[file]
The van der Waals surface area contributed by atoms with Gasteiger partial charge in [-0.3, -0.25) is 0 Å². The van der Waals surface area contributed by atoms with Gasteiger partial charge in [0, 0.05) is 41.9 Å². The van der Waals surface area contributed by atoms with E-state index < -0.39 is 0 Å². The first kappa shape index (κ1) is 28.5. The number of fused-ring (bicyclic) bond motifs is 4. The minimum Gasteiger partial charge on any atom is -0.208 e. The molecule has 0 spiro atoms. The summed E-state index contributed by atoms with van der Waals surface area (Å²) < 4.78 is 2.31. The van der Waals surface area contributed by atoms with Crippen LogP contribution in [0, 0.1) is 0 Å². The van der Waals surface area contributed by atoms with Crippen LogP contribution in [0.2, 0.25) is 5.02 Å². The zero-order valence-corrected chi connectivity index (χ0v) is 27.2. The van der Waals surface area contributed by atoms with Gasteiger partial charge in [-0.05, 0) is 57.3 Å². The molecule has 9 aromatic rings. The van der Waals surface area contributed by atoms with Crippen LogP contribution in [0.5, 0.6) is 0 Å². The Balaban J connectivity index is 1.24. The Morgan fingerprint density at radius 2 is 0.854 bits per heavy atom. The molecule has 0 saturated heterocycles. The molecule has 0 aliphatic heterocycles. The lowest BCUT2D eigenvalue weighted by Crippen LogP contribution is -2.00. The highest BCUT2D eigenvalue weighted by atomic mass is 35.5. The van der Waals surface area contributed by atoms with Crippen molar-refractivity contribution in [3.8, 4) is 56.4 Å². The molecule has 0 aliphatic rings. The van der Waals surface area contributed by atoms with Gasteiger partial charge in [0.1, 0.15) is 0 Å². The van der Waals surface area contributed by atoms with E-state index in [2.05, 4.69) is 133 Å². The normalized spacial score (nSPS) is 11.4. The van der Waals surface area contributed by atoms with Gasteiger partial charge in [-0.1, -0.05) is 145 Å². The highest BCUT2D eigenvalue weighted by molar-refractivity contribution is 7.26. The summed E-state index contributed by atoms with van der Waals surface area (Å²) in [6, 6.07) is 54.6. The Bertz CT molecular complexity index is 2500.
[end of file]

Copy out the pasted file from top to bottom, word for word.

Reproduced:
The van der Waals surface area contributed by atoms with Gasteiger partial charge in [-0.3, -0.25) is 0 Å². The van der Waals surface area contributed by atoms with Gasteiger partial charge in [0, 0.05) is 41.9 Å². The van der Waals surface area contributed by atoms with E-state index < -0.39 is 0 Å². The first kappa shape index (κ1) is 28.5. The number of fused-ring (bicyclic) bond motifs is 4. The minimum Gasteiger partial charge on any atom is -0.208 e. The molecule has 0 spiro atoms. The summed E-state index contributed by atoms with van der Waals surface area (Å²) < 4.78 is 2.31. The van der Waals surface area contributed by atoms with Crippen LogP contribution in [0, 0.1) is 0 Å². The van der Waals surface area contributed by atoms with Crippen LogP contribution in [0.2, 0.25) is 5.02 Å². The zero-order valence-corrected chi connectivity index (χ0v) is 27.2. The van der Waals surface area contributed by atoms with Gasteiger partial charge in [-0.05, 0) is 57.3 Å². The molecule has 9 aromatic rings. The van der Waals surface area contributed by atoms with Crippen LogP contribution in [0.5, 0.6) is 0 Å². The Balaban J connectivity index is 1.24. The Morgan fingerprint density at radius 2 is 0.854 bits per heavy atom. The molecule has 0 saturated heterocycles. The molecule has 0 aliphatic heterocycles. The lowest BCUT2D eigenvalue weighted by Crippen LogP contribution is -2.00. The highest BCUT2D eigenvalue weighted by atomic mass is 35.5. The van der Waals surface area contributed by atoms with Crippen molar-refractivity contribution in [3.8, 4) is 56.4 Å². The molecule has 0 aliphatic rings. The van der Waals surface area contributed by atoms with Gasteiger partial charge in [0.1, 0.15) is 0 Å². The van der Waals surface area contributed by atoms with E-state index in [2.05, 4.69) is 133 Å². The normalized spacial score (nSPS) is 11.4. The van der Waals surface area contributed by atoms with Gasteiger partial charge in [-0.1, -0.05) is 145 Å². The highest BCUT2D eigenvalue weighted by molar-refractivity contribution is 7.26. The summed E-state index contributed by atoms with van der Waals surface area (Å²) in [6, 6.07) is 54.6. The Bertz CT molecular complexity index is 2500.